Show Reference: "Optimal representation of sensory information by neural populations."

Optimal representation of sensory information by neural populations Nature Neuroscience, Vol. 9, No. 5. (16 May 2006), pp. 690-696, doi:10.1038/nn1691 by Mehrdad Jazayeri, Anthony A. Movshon
    abstract = {Sensory information is encoded by populations of neurons. The responses of individual neurons are inherently noisy, so the brain must interpret this information as reliably as possible. In most situations, the optimal strategy for decoding the population signal is to compute the likelihoods of the stimuli that are consistent with an observed neural response. But it has not been clear how the brain can directly compute likelihoods. Here we present a simple and biologically plausible model that can realize the likelihood function by computing a weighted sum of sensory neuron responses. The model provides the basis for an optimal decoding of sensory information. It explains a variety of psychophysical observations on detection, discrimination and identification, and it also directly predicts the relative contributions that different sensory neurons make to perceptual judgments.},
    address = {Center for Neural Science, 4 Washington Place, Room 809, New York University, New York, New York 10003, USA.},
    author = {Jazayeri, Mehrdad and Movshon, Anthony A.},
    day = {16},
    doi = {10.1038/nn1691},
    issn = {1097-6256},
    journal = {Nature Neuroscience},
    keywords = {population-coding},
    month = may,
    number = {5},
    pages = {690--696},
    pmid = {16617339},
    posted-at = {2013-01-09 14:26:48},
    priority = {2},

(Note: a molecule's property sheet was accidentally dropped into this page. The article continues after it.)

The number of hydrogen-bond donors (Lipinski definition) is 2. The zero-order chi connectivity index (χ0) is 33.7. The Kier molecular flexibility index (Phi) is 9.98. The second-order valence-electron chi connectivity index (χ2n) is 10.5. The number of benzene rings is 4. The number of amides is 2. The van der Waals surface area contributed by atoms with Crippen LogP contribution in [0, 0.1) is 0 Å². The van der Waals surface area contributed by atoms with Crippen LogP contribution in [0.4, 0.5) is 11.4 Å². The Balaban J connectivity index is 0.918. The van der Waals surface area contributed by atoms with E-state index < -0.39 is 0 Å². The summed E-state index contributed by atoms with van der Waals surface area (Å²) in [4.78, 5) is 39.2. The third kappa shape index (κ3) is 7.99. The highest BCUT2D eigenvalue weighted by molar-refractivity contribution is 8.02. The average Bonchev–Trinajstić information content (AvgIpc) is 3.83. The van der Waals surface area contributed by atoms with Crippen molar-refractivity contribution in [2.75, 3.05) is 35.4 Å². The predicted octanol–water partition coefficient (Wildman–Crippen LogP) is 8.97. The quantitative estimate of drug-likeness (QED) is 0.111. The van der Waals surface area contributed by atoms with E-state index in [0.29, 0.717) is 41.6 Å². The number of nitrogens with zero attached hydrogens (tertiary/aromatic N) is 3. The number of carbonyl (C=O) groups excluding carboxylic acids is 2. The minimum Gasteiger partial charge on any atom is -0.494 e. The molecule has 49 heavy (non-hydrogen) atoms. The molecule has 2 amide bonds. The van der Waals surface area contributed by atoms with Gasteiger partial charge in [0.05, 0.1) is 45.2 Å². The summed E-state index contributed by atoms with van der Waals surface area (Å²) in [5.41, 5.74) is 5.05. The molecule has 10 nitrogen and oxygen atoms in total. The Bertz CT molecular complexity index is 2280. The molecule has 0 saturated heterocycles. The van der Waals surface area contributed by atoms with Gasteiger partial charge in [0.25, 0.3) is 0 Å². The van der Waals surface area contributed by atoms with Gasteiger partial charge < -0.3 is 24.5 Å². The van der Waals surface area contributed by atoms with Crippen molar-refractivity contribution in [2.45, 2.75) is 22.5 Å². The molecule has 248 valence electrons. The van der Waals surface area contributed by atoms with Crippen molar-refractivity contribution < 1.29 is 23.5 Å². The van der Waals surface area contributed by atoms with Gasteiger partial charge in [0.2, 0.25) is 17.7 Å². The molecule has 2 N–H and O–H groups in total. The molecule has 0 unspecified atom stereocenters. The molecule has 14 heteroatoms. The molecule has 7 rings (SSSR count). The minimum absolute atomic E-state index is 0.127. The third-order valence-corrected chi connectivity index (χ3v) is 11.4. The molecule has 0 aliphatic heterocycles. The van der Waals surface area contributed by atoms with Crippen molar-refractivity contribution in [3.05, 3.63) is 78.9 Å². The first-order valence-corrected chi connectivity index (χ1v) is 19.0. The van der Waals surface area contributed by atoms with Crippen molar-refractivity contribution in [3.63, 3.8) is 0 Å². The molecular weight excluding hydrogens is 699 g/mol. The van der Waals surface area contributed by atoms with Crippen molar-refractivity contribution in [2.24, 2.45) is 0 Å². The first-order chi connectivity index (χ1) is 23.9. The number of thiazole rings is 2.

publisher = {Nature Publishing Group},
    title = {Optimal representation of sensory information by neural populations},
    url = {},
    volume = {9},
    year = {2006}

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Jazayeri and Movshon call population vectors and winner-takes-all mechanisms "suboptimal under most conditions of interest."

Translating a population code into just one value (or vector) discards all information about uncertainty.

Jazayeri and Movshon present an ANN model for computing likelihood functions ($\approx$ probability density functions with uniform priors) from input population responses with arbitrary tuning functions.

Their assumptions are

  • restricted types of noise characteristics (eg. Poisson noise)
  • statistically independent noise

Since they work with log likelihoods, they can circumvent the problem of requiring neural multiplication.

In Jazayeri and Movshon's model decoding (or output) neurons calculate the logarithm of the input neurons' tuning functions.

This is not biologically plausible because that would give them transfer functions which are non-linear and non-sigmoid (and typically biologically plausible transfer functions said to be sigmoid).